The Centers for Medicare & Medicaid Services (CMS) developed its Medicaid and Children's Health Insurance Program (CHIP) Scorecard to increase public transparency about the programs’ administration and outcomes. States and CMS can use the Scorecard to drive improvements in areas such as state and federal alignment, beneficiary health outcomes, and program administration. A summary of the 2021 Scorecard can be found in the Scorecard Fact Sheet (PDF, 324.5 KB).
The COVID-19 public health emergency (PHE) has had a far-reaching impact on Medicaid and CHIP programs. Highlighted data related to enrollment and service utilization during the PHE are available in the CMS COVID-19 Medicaid & CHIP Service Utilization Data Snapshot (PDF, 1.84 MB).
The data in this section show how Medicaid and CHIP programs vary across states by highlighting variations in areas such as enrollment, care delivery approaches, program improvement efforts, and expenditures.
These measures show how states serve Medicaid and CHIP beneficiaries in six domains important for health care quality.
These measures provide insight into how states and the federal government work together to administer Medicaid and CHIP.
These measures provide insight into how the federal government and states work together to administer Medicaid and CHIP.
Like Medicaid and CHIP beneficiaries, information in the Scorecard spans all life stages. The Scorecard includes measures voluntarily reported by states, as well as federally reported measures in three pillars:
- State Health System Performance
- State Administrative Accountability
- Federal Administrative Accountability
The Scorecard also sheds light on important questions about the scope of Medicaid and CHIP. The National Context page presents data to answer the questions:
- Who enrolls in Medicaid and CHIP?
- How do states deliver care in Medicaid?
- What data are CMS and states developing to support program improvement?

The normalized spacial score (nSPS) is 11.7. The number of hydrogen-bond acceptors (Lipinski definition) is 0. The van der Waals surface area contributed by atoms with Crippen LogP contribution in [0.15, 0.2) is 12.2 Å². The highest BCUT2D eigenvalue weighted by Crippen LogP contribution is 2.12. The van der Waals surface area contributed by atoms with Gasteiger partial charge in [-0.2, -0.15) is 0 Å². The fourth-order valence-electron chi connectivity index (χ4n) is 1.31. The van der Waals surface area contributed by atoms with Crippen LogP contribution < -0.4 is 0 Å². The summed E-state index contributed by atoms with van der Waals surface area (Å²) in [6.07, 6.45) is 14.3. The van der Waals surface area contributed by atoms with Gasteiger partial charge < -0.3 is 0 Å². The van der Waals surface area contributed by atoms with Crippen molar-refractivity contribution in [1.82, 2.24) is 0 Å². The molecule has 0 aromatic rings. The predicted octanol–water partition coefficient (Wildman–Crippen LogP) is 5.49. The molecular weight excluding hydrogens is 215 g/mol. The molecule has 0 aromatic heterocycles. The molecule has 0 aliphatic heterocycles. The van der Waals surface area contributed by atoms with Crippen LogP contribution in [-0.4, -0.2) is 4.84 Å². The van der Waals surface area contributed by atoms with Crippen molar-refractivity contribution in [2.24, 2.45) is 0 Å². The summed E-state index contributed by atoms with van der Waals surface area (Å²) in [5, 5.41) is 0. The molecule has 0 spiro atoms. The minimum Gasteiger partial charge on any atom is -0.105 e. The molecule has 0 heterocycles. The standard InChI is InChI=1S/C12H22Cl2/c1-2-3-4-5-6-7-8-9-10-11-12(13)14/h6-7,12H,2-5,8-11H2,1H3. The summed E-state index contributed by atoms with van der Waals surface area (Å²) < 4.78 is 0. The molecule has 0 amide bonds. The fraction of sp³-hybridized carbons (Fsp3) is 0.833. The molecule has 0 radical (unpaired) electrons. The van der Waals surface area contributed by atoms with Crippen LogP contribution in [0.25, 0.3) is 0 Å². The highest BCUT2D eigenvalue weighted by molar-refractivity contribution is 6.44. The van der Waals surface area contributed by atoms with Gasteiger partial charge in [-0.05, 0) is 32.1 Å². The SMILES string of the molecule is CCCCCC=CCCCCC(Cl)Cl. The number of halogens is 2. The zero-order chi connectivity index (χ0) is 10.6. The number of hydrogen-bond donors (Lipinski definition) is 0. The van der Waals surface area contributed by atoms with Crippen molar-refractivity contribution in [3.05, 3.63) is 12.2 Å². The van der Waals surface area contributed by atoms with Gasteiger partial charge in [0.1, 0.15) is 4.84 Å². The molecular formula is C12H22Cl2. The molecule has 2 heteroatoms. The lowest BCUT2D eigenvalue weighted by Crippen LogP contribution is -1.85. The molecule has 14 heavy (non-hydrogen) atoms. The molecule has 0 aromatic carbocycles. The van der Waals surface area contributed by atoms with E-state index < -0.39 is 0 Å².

- What are annual expenditures for Medicaid and CHIP?
- What is the rate of improper payments in Medicaid and CHIP?
CMS released the first Scorecard in June 2018. The Scorecard will continue to evolve and will be flexible—CMS may add new areas of emphasis important to the Medicaid and CHIP programs or replace measures as more outcome-focused ones become available. CMS works with a subset of Medicaid agencies and other stakeholders to select measures for the Scorecard. Many measures in the Scorecard come from public reports. For example, most measures in the State Health System Performance pillar come from the Child and Adult Core Sets. This approach allows CMS to align the Scorecard with existing reporting efforts.
Including measures from the Core Sets in the Scorecard builds on states’ investments in collecting and reporting these voluntary measure sets. While there are many reasons some states do not collect or report all Core Set measures, CMS hopes the Scorecard will draw attention to the importance of reporting on these measures. Core Set reporting methods also can vary among states. For example, some states report data on certain populations such as those covered under managed care, but not those covered under fee-for-service. This variation in data can affect measure performance and comparisons between states. Readers should review the detailed measure notes to better understand states’ reported rates. Due to the COVID-19 public health emergency, states had the option to re-submit data from the FFY 2019 reporting cycle for some measures or to use FFY 2020 reporting cycle data. Refer to the state-specific comments for more details on data submitted.
States establish and administer their own Medicaid and CHIP programs. As a result, the populations and benefits covered by Medicaid and CHIP vary across states. For example, in all states Medicaid provides health care coverage for some low-income people, families and children, pregnant women, the elderly, and people with disabilities. In some states Medicaid also covers all low-income adults below a certain income level. This group is sometimes called “expansion adults.” In CHIP, states can choose to set income levels higher than the federal minimum threshold and to cover pregnant women. Federal law also requires states to provide certain mandatory benefits and allows states to cover other optional benefits in Medicaid and CHIP. States deliver Medicaid and CHIP benefits by directly paying providers – called “fee-for-service” payments – or through contracted arrangements with managed care organizations that oversee benefit delivery.
This version of the Medicaid and CHIP Scorecard was released in December 2021. To view the version of the Medicaid and CHIP Scorecard that was published in October 2020, please visit the archived Scorecard page.